There are generalisations about women and investing: they are too hesitant, too risk averse, they have too many other calls on their finances, are not paid equally … are they generalisations? Excuses? Actualities?
The Wisdom Council which worked with companies such as Scottish Widow, St James’ Place and Vitality to attempt to tackle the gender pensions gap claims Women have simply never considered investing – even when they are part of a pension scheme, they don’t think of themselves as investors (75% of those polled didn’t know they were investors, even though the recruitment criteria included involvement in a workplace pension).
While auto enrolment may mean more people have access to pension saving and investments a key part of the advantage is missing if there is no active investment involved – which it won’t be if these women actually invested in pensions don’t recognise themselves as investors.
The Wisdom Council’s Yes She Can campaign research showed that the average woman’s pension pot is one fifth of the average man’s pension and at current rates, it will take 100 to 250 years to address the gap. Additionally 49% of women had never invested and, of those, 85% didn’t think investing was ‘for people like them’.
The statistics run on. According to the Fawcett Society women took home on average £564 less per month than men in 2022 (£536 in 2021) and possible because of or exacerbated by the cost of living crisis 53% of women would use the additional money to turn on heating and lights more often, and 48% report that their mental health would improve. For many the prospects of improving things are not overwhelmingly positive as 35% of women want to work but are prevented by reasons including a lack of flexible working options and affordable childcare.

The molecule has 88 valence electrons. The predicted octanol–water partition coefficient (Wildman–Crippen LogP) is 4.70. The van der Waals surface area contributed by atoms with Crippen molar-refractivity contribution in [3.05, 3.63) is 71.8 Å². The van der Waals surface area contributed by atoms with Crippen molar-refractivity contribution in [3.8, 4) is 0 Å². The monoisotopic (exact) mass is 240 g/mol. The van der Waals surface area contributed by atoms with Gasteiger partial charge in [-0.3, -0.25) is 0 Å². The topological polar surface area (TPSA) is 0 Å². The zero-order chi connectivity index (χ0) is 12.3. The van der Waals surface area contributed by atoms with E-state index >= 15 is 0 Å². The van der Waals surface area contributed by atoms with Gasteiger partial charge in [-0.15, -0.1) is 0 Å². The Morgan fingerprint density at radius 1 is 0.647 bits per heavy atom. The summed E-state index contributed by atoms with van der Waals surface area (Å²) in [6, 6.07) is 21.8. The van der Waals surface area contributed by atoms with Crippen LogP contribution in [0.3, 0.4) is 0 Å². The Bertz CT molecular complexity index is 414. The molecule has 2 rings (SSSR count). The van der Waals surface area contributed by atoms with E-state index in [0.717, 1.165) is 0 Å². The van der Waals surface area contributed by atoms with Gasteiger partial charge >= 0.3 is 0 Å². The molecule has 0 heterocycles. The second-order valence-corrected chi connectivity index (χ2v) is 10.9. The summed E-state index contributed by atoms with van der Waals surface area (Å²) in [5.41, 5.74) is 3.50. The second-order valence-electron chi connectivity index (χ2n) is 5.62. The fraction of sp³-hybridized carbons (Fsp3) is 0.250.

Fidelity has for years research and campaigned on women and money. Its most recent research shows that while women are passionate about tackling societal and environmental issues, with 57% wanting to take action against climate change, 40% want to improve poverty and homelessness and 34% would like to influence positive change towards animal welfare, many are unaware of ‘the positive impact they could have through their pensions and investments, with 68% unfamiliar with Environmental, Social and Governance (ESG) investing.
This is all somewhat depressing and rather makes us women look a bit silly.
But not really when one considers Fidelity research into the ‘gender pay rise gap’, which based on ONS data shows that taking the average salary for a 25 year old women was £25,066 and for men £37,817. Were those salaries to rise by 1% in real terms each year the average pay rise every five years would be £1,284 for women and £2,017 for men. Salaries at retirement would be £49,682 for women and £75,748 for men. The respective pensions at retirement, assuming an 8% salary contribution would be £276,403 and £419,006 – a difference of £142,603. That’s a lot less available to spend on heating, lighting or childcare, on climate change, improving poverty and homelessness and animal welfare.
And of course, these issues impact on all of us, on all our worlds, male or female. Which makes us all look a bit silly. And it leaves the investment industry with a job still to do to attract more investors.
Stephanie Spicer is head of content at Quill PR